29 Years

LongRoadI’m sitting in my living room, watching The West Wing and slowly unwinding from a weekend that was bubbling over with family. I’m a bit tired and stressed. I love my family. I really do, but they are people. I have a hard time with people. So, this weekend, to celebrate that 29 years ago today my mother did something pretty awesome, my family flooded into my house.

I am not good with crowds of people in what I think of as my personal space.

Well, that’s not entirely true.

I’m not good with crowds of people. The gathering of my family this past weekend wasn’t nearly as large as such gatherings could be. (Seriously, check for Brothertons in your phonebook, there are probably thousands of them near you, we breed like rabbits.) I still felt as though there was a crushing force driving down on me from every angle. It was a force I didn’t feel like I could escape. I did my best to soldier on.

This was family. I love them, and they were here because they love me.

It makes me feel guilty. It hurts me that the fear of people is so engrained in me that I am pushed to the very edges of a nervous breakdown by the people that have been in my life as long as I have had one. I am aware of how blessed I am to have a family that is as supportive and loving as they are. I know that my family is a gift for which I should be eternally thankful.

Yet I still sat in my office, hiding from the noise, and bodies, and eyes, and words.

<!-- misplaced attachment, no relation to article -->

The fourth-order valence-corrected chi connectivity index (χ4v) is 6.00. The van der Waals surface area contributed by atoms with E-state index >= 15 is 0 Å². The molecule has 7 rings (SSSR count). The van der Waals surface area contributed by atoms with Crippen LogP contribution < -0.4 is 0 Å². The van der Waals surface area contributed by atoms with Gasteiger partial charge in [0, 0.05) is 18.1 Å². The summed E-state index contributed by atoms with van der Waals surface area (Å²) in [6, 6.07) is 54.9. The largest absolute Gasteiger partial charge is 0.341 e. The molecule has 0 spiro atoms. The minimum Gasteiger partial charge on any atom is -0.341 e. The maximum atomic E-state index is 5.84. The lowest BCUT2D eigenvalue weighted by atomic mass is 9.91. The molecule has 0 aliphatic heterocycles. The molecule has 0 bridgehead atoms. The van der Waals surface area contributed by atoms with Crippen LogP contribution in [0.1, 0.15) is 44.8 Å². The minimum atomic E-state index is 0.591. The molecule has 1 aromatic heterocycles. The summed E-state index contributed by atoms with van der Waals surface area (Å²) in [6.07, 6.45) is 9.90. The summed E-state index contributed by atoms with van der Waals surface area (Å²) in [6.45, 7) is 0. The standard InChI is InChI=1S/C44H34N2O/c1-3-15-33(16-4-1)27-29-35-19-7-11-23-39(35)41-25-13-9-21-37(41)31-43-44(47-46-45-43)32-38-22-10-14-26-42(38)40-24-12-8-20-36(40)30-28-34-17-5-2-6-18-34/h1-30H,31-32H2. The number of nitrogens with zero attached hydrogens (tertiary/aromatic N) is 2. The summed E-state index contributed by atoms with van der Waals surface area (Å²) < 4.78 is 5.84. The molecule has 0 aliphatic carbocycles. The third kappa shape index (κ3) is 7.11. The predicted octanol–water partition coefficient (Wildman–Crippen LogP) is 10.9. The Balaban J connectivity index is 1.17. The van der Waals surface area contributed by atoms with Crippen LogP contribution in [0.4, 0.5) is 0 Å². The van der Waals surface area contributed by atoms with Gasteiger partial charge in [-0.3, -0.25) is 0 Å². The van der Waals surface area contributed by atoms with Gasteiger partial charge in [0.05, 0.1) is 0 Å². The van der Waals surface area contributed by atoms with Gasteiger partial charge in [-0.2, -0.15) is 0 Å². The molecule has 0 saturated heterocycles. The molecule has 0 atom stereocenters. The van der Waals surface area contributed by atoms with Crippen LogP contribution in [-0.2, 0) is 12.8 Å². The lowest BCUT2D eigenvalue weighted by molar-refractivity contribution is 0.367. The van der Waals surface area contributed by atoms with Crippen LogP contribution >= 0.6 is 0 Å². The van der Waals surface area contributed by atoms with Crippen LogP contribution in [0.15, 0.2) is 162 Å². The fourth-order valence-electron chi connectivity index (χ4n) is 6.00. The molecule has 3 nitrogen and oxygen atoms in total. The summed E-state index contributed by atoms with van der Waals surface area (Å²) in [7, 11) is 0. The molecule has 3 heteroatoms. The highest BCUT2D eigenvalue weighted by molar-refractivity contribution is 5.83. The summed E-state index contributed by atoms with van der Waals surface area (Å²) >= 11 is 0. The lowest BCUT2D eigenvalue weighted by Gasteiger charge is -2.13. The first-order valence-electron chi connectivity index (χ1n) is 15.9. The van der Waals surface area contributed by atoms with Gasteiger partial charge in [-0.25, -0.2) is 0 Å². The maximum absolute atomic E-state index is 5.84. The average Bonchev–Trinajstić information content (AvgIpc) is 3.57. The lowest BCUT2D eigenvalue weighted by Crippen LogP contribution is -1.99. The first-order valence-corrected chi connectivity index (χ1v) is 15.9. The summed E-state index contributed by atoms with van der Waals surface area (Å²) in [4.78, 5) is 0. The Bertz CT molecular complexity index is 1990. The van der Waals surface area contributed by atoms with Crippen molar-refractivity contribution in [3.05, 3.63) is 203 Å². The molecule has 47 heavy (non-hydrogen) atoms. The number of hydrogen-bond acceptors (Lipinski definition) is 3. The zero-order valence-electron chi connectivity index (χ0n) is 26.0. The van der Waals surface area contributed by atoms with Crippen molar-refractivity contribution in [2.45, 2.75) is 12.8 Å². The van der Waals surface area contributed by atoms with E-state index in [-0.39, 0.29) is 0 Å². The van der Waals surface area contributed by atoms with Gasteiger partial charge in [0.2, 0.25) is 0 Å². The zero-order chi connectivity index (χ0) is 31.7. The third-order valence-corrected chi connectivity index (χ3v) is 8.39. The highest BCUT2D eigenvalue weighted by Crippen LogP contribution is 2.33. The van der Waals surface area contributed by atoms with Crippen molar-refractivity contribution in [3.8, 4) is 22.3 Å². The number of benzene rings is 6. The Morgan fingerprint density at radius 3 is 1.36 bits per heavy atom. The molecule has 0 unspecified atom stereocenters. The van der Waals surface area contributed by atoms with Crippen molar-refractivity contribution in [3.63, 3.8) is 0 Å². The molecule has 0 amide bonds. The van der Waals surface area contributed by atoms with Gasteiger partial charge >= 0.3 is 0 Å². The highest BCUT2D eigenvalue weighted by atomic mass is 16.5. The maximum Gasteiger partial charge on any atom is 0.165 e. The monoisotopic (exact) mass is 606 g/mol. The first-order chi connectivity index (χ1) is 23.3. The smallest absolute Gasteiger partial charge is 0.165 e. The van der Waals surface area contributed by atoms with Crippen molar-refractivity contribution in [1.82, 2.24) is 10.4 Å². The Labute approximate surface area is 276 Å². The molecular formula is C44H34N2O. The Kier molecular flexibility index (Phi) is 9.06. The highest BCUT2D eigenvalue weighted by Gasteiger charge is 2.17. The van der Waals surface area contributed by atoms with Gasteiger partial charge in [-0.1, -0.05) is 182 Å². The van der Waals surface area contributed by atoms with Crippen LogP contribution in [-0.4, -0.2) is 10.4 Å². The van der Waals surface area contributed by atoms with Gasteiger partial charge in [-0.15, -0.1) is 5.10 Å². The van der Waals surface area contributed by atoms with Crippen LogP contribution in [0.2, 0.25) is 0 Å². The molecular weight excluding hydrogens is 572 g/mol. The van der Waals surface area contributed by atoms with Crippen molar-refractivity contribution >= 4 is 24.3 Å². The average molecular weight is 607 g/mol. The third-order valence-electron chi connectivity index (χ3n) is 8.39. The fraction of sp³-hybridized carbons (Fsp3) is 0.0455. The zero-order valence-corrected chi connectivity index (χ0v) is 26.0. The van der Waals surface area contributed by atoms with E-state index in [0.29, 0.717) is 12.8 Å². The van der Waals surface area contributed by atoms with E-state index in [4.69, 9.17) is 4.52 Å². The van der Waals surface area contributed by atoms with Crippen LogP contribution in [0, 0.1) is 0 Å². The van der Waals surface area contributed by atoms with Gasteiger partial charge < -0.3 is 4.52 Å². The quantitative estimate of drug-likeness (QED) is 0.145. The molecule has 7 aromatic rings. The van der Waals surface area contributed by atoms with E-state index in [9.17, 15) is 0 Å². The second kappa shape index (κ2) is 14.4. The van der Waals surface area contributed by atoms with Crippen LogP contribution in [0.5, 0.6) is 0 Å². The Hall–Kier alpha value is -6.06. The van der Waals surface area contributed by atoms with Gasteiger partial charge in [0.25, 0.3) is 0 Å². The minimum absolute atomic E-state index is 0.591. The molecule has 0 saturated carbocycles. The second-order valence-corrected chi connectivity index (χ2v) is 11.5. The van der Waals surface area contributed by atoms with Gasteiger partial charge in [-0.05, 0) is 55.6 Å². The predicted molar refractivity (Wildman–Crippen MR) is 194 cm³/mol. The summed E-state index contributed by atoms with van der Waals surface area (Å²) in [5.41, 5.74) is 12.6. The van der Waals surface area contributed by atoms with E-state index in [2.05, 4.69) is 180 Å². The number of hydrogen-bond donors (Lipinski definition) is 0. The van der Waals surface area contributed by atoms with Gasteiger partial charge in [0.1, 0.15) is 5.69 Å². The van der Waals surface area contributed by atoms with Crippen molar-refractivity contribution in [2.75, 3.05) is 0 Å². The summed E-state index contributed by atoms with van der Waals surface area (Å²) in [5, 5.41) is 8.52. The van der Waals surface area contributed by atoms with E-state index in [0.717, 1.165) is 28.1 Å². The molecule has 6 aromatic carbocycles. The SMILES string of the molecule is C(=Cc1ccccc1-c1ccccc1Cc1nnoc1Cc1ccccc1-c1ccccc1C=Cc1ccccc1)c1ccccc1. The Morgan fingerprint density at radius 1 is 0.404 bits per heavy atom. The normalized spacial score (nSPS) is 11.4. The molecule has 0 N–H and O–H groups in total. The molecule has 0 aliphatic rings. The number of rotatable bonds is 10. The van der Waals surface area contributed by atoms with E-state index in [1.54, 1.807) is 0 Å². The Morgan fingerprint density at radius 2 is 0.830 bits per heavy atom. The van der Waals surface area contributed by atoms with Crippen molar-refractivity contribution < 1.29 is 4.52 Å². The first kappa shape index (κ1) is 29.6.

I felt trapped in my own house, and I let myself resent them for being here to love me.

Birthdays have a certain level of anxiety for me that I don’t think I can ever quite get away from. I dread them almost as much as young children long for them. For years, my birthday felt like the day that the world forgot who I was. I felt like I was no one, and that no one cared that I was no one. I was on my own for those years, and I pushed people away as often as they left me for their own reasons. Still, I developed a bitter, toxic attitude towards my own birthday that probably poisons me in ways that I will never truly understand.

Now, my birthday is celebrated with love by people that actually care for me deeply, and I dread them still, maybe even more than before. Now that I find myself so terribly afraid of the world, now that every social interaction just increases the feeling of isolation, dread, and lonliness that has replaced my heart, now that I dread seeing people because I know they will see that I am broken and insane, and now, I wish everyone would just forget who I am on my birthday.

I love my family. I love seeing them. I love when they come here and we all argue and speak candidly about the stupidest things. I love the noise and din of my nieces and nephew.

I just hope that they don’t see that I am broken.

I hope that they don’t see that I’m not recovering.

I hope that they don’t know how terribly afraid of them I am.

My youngest niece is 3. I feel a little guilty because in her 3 years of life, you can probably count the number of times she’s seen me on both hands. When my parents moved back to Missouri from Montana a year ago, she had no way of being able to recognize me, or my parents, or really anyone in our family. She was shy, and hid behind my sister or her father, avoiding everyone and being too afraid to really play with her sister or her cousins. She was even afraid of my old, sleepy golden retriever, Abbey.

This weekend when she popped up in the house, she pet my dog, gave her a hug, and then spent half an hour avidly trying to impress me with her rather extensive collection of Minnie Mouse dolls and the knowledge that goes with them.

I was impressed.

My niece had done something in her tiny age that I haven’t been able to do in a life nearly three times as long.

She had overcome her fear.

So, yeah, I was proud of her. I was impressed by her.

And, yes, I’m going to keep trying to one day be as strong as my niece, Littlest Monkey, because she is just too damned cute to disappoint.